This leads to the second defense. Every conspiracy, after all, needs a villain. In the Russia case, the president and his allies seized on the public release of text messages between the FBI agent Peter Strzok and the FBI lawyer Lisa Page that expressed negative views of Trump, arguing that Strzok’s key role in beginning the Russia investigation meant that the entire probe was nothing more than an outgrowth of the agent’s personal distaste for candidate and then President Trump. The president’s focus on the person of the whistle-blower is best understood as an effort to create a new Strzok—to put a face on the deep state, so to speak, and create a particular villain at whom his supporters can direct their ire.
Trump to award National Medal of Arts to actor Jon Voight
The White House announced on Sunday that President Trump will award actor Jon Voight the National Medal of Arts later this week.Voight, one of Trump's most vocal Hollywood supporters, will be honored at a White House ceremony on Thursday for his "exceptional capacity as an actor to portray deeply complex characters," the White House said in a statement."Captivating audiences, he has given us insights into the richness of the human mind and heart," the statement said.Voight, who won the Academy Award for best actor in 1978 for his role in "Coming Home," has called Trump the "greatest president since Abraham Lincoln.
“Strzok started the illegal Rigged Witch Hunt,” Trumplast year, in a representative complaint. “Why isn’t this so-called ‘probe’ ended immediately?” Thus does the figure of the single villainous official play into the third defensive tactic: the insistence that any one tainted aspect of the investigation necessarily taints all others. The insistence on Strzok’s bias and that the FBI was “spying” on the Trump campaign leads to the insistence that the entire investigation is defective—even if no evidence has been produced that the agent’s view of Trump affected the FBI’s work. Likewise, the use of the controversial Steele dossier to obtain a surveillance warrant against the former Trump campaign adviser Carter Page means that the whole warrant is tainted—no matter that the dossier was one piece of evidence among many and that independent judges signed off on the warrant four times.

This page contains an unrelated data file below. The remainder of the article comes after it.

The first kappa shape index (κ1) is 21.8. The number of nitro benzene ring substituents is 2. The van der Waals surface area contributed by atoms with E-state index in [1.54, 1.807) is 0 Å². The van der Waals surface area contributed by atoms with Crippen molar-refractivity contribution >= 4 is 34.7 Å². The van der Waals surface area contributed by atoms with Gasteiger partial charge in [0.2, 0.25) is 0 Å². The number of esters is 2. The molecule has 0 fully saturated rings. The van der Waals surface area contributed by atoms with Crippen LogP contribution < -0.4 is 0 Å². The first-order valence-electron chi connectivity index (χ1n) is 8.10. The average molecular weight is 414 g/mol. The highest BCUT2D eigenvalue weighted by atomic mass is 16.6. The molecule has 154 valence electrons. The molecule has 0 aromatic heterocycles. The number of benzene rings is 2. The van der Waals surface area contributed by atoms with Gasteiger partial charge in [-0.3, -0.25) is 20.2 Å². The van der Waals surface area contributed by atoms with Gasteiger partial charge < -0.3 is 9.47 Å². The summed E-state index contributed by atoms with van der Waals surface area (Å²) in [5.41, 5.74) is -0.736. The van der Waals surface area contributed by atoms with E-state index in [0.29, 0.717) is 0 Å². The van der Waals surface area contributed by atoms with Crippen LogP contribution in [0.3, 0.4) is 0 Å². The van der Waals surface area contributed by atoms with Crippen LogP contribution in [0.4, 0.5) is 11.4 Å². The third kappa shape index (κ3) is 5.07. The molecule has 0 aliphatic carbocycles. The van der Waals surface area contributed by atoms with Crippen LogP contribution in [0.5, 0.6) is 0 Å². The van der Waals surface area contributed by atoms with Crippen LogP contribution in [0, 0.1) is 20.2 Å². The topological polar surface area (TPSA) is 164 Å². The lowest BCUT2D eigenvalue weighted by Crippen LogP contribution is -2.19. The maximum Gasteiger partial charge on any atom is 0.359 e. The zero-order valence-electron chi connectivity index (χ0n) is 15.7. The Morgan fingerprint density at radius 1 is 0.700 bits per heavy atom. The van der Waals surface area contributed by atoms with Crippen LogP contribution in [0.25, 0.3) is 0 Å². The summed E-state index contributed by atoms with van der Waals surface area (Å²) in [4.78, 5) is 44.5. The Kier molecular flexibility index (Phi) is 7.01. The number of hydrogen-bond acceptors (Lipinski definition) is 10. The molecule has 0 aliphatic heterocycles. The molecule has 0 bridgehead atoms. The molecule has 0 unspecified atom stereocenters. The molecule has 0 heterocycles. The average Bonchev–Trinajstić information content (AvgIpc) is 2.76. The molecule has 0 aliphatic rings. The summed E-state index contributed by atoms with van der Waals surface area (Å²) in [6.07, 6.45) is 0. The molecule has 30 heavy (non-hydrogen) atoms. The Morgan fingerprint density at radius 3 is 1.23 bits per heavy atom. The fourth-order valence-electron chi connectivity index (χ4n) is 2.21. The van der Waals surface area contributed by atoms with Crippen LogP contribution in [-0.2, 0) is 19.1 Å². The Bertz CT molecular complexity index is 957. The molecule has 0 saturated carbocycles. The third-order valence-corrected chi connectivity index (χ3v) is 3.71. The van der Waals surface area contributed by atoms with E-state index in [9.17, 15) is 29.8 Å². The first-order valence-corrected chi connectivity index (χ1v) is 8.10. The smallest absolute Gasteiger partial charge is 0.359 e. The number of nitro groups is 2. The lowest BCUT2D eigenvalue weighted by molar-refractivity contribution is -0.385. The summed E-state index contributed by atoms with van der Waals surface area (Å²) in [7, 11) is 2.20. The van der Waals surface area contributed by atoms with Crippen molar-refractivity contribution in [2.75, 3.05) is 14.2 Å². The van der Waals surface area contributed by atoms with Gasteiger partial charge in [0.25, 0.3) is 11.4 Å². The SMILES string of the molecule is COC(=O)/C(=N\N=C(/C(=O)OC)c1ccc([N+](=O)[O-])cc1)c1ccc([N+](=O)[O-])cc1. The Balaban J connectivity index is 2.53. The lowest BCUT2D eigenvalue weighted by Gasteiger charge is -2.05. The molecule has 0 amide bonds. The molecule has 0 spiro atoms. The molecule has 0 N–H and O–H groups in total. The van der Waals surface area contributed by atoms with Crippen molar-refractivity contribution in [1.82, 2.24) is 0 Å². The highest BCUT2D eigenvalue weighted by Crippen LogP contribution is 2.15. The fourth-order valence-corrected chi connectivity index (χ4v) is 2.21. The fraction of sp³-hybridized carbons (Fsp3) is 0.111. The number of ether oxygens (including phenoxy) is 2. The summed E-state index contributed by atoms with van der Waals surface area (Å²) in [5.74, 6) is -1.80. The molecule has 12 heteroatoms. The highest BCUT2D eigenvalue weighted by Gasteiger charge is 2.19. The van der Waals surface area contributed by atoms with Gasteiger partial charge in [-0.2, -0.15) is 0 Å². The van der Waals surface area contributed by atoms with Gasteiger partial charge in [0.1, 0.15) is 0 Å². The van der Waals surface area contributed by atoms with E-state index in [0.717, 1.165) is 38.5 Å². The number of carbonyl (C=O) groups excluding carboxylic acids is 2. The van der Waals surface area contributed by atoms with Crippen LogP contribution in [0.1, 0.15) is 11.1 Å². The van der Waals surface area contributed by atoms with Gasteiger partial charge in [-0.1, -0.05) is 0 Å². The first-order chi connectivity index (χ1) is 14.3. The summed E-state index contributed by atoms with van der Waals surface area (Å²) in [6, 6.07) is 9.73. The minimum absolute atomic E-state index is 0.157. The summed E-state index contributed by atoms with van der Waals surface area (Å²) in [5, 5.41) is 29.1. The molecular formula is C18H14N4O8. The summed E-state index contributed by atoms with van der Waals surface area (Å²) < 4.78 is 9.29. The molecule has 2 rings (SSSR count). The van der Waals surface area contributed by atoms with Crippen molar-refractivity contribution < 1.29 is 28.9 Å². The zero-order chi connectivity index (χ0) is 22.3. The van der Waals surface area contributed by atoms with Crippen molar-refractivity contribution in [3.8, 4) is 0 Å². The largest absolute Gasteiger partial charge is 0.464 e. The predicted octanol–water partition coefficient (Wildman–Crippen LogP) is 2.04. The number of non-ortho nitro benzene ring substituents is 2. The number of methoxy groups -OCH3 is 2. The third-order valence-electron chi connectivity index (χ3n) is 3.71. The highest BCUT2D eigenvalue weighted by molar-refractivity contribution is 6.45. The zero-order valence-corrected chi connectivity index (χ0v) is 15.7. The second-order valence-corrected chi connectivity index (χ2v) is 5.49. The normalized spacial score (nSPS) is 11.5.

This reasoning was always strained, but it’s particularly absurd as applied to the Ukraine matter. The attempt to make a demon out of the whistle-blower is a complete non sequitur. While Strzok really did play a major role in the Russia investigation, the whistle-blower was reporting on preexisting concerns communicated to him by other officials, and the witnesses called before Congress have corroborated his report at every turn. The whistle-blower was a tipster, not an investigator. It’s a bit strange to complain about the fruit of the poison tree when the supposed poison was tilled into the soil well after the tree bore fruit.
Trump says he will release 'financial statement' before 2020 election: tweet
The president asserted it was his call on providing the information. © Reuters/TOM BRENNER U.S. President Donald Trump delivers remarks on honesty and transparency in healthcare prices at the White House. "I’m clean, and when I release my financial statement (my decision) sometime prior to election, it will only show one thing — that I am much richer than people even thought — And that is a good thing," Trump said, providing no details on his claims of wealth.
Perhaps for this reason, while Trump has insisted on focusing on the whistle-blower, congressional Republicans have also used procedural complaints about the impeachment inquiry to make their case of original sin. Their efforts have not been particularly coherent. “A due process starts at the beginning,”, dismissing new procedures for the impeachment inquiry voted on by the House. “It doesn’t affirm a mis-sham investigation all the way through. If you were in a legal term, it would be the fruit from the poisonous tree.”